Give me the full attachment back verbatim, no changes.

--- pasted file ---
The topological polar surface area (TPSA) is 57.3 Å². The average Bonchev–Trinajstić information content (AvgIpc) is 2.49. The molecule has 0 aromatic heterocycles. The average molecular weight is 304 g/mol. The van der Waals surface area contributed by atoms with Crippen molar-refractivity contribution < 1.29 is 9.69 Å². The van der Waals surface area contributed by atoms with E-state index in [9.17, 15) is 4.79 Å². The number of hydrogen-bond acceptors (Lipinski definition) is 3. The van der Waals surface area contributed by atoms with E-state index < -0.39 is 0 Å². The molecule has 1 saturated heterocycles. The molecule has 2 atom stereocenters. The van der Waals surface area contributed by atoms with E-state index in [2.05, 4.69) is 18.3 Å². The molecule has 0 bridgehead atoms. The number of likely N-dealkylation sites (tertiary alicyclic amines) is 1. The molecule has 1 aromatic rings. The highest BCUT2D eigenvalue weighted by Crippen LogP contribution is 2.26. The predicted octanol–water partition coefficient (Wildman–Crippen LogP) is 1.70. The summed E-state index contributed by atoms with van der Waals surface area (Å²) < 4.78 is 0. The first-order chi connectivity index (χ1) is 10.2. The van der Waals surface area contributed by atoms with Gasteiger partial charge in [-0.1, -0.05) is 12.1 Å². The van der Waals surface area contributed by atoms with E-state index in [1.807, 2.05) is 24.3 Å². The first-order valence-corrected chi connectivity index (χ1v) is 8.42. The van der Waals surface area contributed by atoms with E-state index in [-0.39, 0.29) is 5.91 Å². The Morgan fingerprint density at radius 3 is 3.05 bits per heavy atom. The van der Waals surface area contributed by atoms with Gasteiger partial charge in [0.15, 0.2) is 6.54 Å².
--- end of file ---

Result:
The topological polar surface area (TPSA) is 57.3 Å². The average Bonchev–Trinajstić information content (AvgIpc) is 2.49. The molecule has 0 aromatic heterocycles. The average molecular weight is 304 g/mol. The van der Waals surface area contributed by atoms with Crippen molar-refractivity contribution < 1.29 is 9.69 Å². The van der Waals surface area contributed by atoms with E-state index in [9.17, 15) is 4.79 Å². The number of hydrogen-bond acceptors (Lipinski definition) is 3. The van der Waals surface area contributed by atoms with E-state index < -0.39 is 0 Å². The molecule has 1 saturated heterocycles. The molecule has 2 atom stereocenters. The van der Waals surface area contributed by atoms with E-state index in [2.05, 4.69) is 18.3 Å². The molecule has 0 bridgehead atoms. The number of likely N-dealkylation sites (tertiary alicyclic amines) is 1. The molecule has 1 aromatic rings. The highest BCUT2D eigenvalue weighted by Crippen LogP contribution is 2.26. The predicted octanol–water partition coefficient (Wildman–Crippen LogP) is 1.70. The summed E-state index contributed by atoms with van der Waals surface area (Å²) < 4.78 is 0. The first-order chi connectivity index (χ1) is 10.2. The van der Waals surface area contributed by atoms with Gasteiger partial charge in [-0.1, -0.05) is 12.1 Å². The van der Waals surface area contributed by atoms with E-state index in [1.807, 2.05) is 24.3 Å². The first-order valence-corrected chi connectivity index (χ1v) is 8.42. The van der Waals surface area contributed by atoms with E-state index in [-0.39, 0.29) is 5.91 Å². The Morgan fingerprint density at radius 3 is 3.05 bits per heavy atom. The van der Waals surface area contributed by atoms with Gasteiger partial charge in [0.15, 0.2) is 6.54 Å².